Unfortunately winter brings the threat of antifreeze (ethylene glycol) which is incredibly toxic to cats. Every year cats become seriously ill or pass away from antifreeze poisoning. It is incredibly important to be aware of the signs and symptoms of this poisoning as immediate veterinary attention is imperative to their chance of survival.
Antifreeze is found in car radiators and some car screen washes.
Unfortunately for cats antifreeze has a sweet taste which means animals like cats can be drawn to it. Antifreeze can become accessible to cats after leaks of water coolant or brake fluid, or spillages of antifreeze containing products when filling up the car. Spillages can also get on cats paws and are then licked off.
Sadly a cat only needs to ingest less than a teaspoon of antifreeze for it to be lethal, so any spillages no matter how small must be cleaned up thoroughly as quickly as possible. Once ingested, the toxic effects can occur as quickly as 30 minutes.
Signs of antifreeze poisoning
Ethylene glycol poisoning causes severe acute kidney disease. This is due to crystals forming in the kidney tubes which can not then be removed from the body.
Sings of this are:
Depression / lethargy/ sleepy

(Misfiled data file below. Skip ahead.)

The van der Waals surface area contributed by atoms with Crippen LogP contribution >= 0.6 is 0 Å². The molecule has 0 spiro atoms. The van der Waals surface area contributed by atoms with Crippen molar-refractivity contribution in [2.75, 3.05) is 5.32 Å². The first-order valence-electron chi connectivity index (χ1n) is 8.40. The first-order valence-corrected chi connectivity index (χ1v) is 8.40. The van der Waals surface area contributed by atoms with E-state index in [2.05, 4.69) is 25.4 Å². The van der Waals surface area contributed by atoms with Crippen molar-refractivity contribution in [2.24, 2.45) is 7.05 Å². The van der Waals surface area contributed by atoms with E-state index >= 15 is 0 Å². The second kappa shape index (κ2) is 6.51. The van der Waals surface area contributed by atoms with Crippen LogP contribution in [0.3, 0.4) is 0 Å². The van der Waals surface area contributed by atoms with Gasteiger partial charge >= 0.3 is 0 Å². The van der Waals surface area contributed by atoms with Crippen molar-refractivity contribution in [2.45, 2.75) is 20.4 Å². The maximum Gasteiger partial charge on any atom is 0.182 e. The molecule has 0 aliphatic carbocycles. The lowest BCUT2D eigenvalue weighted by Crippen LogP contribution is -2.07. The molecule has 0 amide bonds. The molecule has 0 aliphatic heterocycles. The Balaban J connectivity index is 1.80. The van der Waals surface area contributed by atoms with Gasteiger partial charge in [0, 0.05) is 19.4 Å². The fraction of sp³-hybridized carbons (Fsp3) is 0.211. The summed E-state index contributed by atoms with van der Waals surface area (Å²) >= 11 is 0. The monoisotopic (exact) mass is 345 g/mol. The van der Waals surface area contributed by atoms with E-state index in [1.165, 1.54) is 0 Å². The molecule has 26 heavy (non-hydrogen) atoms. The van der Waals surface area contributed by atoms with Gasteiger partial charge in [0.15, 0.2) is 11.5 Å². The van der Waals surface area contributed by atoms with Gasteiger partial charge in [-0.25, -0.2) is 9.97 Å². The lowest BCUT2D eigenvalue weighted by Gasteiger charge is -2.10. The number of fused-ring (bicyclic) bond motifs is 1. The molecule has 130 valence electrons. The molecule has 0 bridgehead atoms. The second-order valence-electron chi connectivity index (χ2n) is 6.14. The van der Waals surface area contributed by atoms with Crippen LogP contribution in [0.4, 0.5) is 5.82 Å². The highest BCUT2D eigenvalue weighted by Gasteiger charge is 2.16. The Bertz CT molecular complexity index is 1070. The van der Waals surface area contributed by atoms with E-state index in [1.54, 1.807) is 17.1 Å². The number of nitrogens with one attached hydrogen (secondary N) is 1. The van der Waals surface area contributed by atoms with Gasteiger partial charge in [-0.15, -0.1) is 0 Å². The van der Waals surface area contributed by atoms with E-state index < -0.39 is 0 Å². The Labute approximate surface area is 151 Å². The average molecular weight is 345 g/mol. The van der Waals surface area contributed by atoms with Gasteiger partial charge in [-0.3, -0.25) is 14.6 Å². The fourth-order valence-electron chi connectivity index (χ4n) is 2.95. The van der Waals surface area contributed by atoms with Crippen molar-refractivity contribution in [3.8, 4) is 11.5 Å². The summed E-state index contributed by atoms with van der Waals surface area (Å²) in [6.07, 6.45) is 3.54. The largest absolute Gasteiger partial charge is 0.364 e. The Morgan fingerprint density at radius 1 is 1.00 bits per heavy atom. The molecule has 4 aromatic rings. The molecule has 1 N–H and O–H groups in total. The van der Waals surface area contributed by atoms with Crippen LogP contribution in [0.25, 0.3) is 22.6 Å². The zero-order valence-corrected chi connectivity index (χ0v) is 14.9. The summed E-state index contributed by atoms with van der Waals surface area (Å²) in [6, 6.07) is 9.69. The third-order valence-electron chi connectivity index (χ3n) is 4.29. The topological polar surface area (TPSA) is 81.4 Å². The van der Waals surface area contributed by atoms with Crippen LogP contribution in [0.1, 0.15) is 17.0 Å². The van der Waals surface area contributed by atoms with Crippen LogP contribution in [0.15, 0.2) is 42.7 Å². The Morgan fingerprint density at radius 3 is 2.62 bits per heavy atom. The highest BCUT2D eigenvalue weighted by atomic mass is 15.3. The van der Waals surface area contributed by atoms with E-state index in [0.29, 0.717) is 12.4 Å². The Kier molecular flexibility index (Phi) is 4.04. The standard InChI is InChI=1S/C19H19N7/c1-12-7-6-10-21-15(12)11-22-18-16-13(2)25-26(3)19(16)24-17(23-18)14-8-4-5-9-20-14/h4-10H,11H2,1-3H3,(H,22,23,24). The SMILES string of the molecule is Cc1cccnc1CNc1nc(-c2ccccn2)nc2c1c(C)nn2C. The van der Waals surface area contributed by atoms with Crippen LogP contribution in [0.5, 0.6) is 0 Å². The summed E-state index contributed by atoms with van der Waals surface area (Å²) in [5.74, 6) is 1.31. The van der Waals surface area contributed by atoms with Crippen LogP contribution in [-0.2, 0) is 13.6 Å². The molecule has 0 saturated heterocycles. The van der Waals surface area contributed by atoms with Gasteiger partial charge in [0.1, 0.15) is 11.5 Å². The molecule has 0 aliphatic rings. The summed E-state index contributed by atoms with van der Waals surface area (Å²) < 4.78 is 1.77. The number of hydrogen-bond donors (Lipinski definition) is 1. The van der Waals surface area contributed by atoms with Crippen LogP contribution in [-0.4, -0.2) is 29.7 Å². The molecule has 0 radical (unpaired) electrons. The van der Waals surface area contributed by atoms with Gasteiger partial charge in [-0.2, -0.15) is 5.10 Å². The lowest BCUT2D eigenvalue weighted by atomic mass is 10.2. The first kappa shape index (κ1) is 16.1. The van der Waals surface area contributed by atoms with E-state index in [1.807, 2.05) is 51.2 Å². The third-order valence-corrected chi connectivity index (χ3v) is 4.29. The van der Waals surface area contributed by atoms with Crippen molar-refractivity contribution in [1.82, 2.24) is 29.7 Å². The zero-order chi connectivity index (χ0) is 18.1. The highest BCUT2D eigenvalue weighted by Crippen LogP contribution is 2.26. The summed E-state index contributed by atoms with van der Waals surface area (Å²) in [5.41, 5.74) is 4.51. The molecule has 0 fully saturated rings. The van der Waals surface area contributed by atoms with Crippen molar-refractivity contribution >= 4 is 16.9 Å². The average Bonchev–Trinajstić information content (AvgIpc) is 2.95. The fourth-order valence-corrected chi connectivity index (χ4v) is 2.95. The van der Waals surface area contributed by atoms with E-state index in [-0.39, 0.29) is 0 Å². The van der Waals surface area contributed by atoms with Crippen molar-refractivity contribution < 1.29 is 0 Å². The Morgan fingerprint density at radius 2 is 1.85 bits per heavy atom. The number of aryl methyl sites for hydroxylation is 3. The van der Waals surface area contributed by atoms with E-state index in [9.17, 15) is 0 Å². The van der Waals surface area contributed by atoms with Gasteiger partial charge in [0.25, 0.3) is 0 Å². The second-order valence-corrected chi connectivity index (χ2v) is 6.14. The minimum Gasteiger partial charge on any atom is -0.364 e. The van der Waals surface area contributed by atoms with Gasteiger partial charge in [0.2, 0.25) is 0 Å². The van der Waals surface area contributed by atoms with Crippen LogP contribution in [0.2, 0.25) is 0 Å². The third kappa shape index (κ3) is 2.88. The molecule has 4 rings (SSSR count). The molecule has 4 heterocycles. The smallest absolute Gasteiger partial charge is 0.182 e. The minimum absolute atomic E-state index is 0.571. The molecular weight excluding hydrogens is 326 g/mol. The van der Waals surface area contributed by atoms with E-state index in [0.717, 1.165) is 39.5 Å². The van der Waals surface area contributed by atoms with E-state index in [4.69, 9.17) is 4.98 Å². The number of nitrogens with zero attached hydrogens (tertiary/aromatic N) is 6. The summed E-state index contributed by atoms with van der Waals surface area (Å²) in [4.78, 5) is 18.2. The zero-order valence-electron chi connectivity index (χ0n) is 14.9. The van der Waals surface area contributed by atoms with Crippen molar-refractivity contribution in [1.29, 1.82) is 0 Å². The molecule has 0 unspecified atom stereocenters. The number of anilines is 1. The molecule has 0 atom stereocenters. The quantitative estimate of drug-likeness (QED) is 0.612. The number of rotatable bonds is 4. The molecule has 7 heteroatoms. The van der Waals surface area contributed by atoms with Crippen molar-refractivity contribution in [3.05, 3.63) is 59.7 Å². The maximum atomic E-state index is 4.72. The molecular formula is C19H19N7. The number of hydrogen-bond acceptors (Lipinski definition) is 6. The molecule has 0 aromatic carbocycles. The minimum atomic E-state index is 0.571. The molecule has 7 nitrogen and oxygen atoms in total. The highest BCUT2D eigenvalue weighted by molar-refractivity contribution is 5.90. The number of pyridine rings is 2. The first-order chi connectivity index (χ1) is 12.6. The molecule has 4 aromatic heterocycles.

Incoordination/ wobbly on feet
Twitching of eyes and muscles
Once the antifreeze is ingested the damage rapidly starts and worsens over several days until the kidneys completely fail. It is incredibly sad but many cats, even with aggressive, prompt veterinary treatment pass away after its ingestion.
Most antifreeze products contain a fluorescent dye and glow under UV light so a UV light can be shone on paws and face etc to see if there is any antifreeze residue on the hair.
What happens if you think your cat has ingested antifreeze?
Phone your vet immediately day or night...DO NOT WAIT AND SEE. The cat has a far greater chance of survival if treated quickly.
If the ingestion has just happened your vet may induce the cat to vomit to try and rid the body of some of the toxins still in the stomach.
The cat needs to go on a drip where they receive intravenous fluids to help support the kidneys. The vet can then give ethanol (alcohol- often vodka!) intravenously. This blocks the antifreeze from damaging the kidneys. This only works if done before the kidney damage happens, this is why immediate treatment from your vet is vital to increase the chances of survival.
Tragically the survival rate is very low if the kidneys have been damaged by the time veterinary treatment is given, and unfortunately these cats often need put to sleep.
How can I help prevent antifreeze poisoning?
It is impossible to totally irradiate this risk if your cat goes outside. Make sure you, family and
neighbours are all aware of the serious risks and are very careful when dealing with the car and antifreeze products. Always clear up spills straight away. Try to avoid using ethylene glycol based antifreeze, propylene glycol based antifreeze is available and safe for pets and wildlife.
Watch out for leaks in your car.
Always store these products very carefully away from animals and dispose of containers properly.